Dear Abby: Online gaming isolates man from his family and friends
Dear Abby: I am a 34-year-old man who is somewhat socially awkward. I want to start dating and hopefully find that special someone. The problem is, I have an addiction. It’s not to alcohol or drugs, but to online games.
I have been gaming since I was 18, shortly after I joined the military, and it has been the majority of my social interaction. I have avoided friends and family and spent thousands of dollars over the years on this “hobby.” I have tried several times to quit. I succeed for a few months, but I always go back, thinking I can play just a little bit. I sincerely want to quit. I don’t want to go on like this, but I don’t know how to break this cycle.
Counseling is out of the question because I would have to report it to my job, which could jeopardize my future employment. Is there any advice about how to fix this problem? — Lost In Cyberspace
Dear Lost: I’m glad you have recognized that your gaming has become a problem and want to do something about it. That’s the first step in fixing it.
Video games are the fastest-growing form of media entertainment. Because of the sophisticated technology involved, the games can be addictive, and the social aspects of them can make them a hard habit to break without professional help. Treatment may involve private counseling or even require inpatient care. However, if that is unworkable, On-Line Gamers Anonymous (olganon.org) may be a helpful alternative for you. It is a 12-step program based on the principles of AA. You may want to check it out.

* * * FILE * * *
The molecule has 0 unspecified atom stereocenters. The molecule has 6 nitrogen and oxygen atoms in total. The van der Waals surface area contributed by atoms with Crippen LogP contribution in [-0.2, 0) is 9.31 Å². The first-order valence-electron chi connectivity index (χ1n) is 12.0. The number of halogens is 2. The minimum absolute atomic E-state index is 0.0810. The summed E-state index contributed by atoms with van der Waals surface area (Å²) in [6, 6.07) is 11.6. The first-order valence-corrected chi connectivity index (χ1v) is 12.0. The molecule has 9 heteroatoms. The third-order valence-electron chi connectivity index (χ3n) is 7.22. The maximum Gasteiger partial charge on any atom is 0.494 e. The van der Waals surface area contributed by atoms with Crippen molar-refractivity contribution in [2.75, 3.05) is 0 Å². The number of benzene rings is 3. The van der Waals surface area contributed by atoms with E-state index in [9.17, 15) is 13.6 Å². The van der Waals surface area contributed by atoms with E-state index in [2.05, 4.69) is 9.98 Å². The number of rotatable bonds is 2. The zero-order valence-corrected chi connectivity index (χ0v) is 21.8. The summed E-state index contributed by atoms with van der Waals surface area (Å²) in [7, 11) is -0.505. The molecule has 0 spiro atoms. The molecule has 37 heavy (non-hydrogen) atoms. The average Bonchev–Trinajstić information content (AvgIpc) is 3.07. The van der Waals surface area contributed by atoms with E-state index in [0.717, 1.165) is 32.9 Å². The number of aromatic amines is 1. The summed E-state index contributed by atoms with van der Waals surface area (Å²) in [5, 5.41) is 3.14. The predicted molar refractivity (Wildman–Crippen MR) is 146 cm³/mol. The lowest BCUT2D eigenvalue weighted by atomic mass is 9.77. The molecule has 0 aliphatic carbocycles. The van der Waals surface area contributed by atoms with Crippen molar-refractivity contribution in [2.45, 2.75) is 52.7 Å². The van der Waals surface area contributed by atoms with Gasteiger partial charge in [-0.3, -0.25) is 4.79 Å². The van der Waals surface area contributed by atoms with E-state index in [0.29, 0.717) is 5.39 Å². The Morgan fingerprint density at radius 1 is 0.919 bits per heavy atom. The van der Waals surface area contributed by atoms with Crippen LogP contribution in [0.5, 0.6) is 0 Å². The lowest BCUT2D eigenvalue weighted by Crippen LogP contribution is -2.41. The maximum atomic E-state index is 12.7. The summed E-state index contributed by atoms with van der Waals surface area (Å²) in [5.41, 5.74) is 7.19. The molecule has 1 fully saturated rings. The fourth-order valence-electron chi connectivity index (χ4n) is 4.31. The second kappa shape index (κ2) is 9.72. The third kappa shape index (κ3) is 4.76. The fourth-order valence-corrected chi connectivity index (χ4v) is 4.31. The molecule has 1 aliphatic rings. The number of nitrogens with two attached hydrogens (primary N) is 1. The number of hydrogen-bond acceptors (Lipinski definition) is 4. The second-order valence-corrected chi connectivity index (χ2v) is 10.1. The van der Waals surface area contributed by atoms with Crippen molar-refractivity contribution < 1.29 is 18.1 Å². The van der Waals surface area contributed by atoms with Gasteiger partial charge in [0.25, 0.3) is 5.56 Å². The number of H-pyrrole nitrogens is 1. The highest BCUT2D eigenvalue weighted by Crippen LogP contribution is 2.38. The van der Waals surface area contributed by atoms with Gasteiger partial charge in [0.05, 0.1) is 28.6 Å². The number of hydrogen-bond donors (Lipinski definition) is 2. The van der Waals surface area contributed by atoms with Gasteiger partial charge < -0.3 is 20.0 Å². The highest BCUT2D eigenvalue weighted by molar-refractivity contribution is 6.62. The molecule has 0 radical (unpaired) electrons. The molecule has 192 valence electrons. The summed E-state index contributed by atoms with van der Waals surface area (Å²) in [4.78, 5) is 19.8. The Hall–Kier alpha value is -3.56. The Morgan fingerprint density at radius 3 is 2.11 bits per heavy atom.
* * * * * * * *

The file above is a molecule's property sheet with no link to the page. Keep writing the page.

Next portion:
Dear Abby: My dad recently passed away. It was unexpected. Many people have sent condolences, which was very thoughtful. My problem is, I’m an atheist, and many of them have said things like “He’s in a better place now.”
. I have a HUGE problem with people basically telling me that Dad is better off dead than alive. That’s preposterous! My father is better off here, laughing with his family, enjoying life and playing with his grandchildren.
How do I respond to those people without sounding snarky?
— Grieving Daughter
Dear Grieving: I’m printing your letter because you are not the first grieving family member to have shared those sentiments with me. But please understand that the subject of death makes many people very uncomfortable, and they don’t know what the comforting thing to say is. Readers, it’s sufficient to say, “I heard the sad news. I’m so very sorry for your loss.” (PERIOD.)
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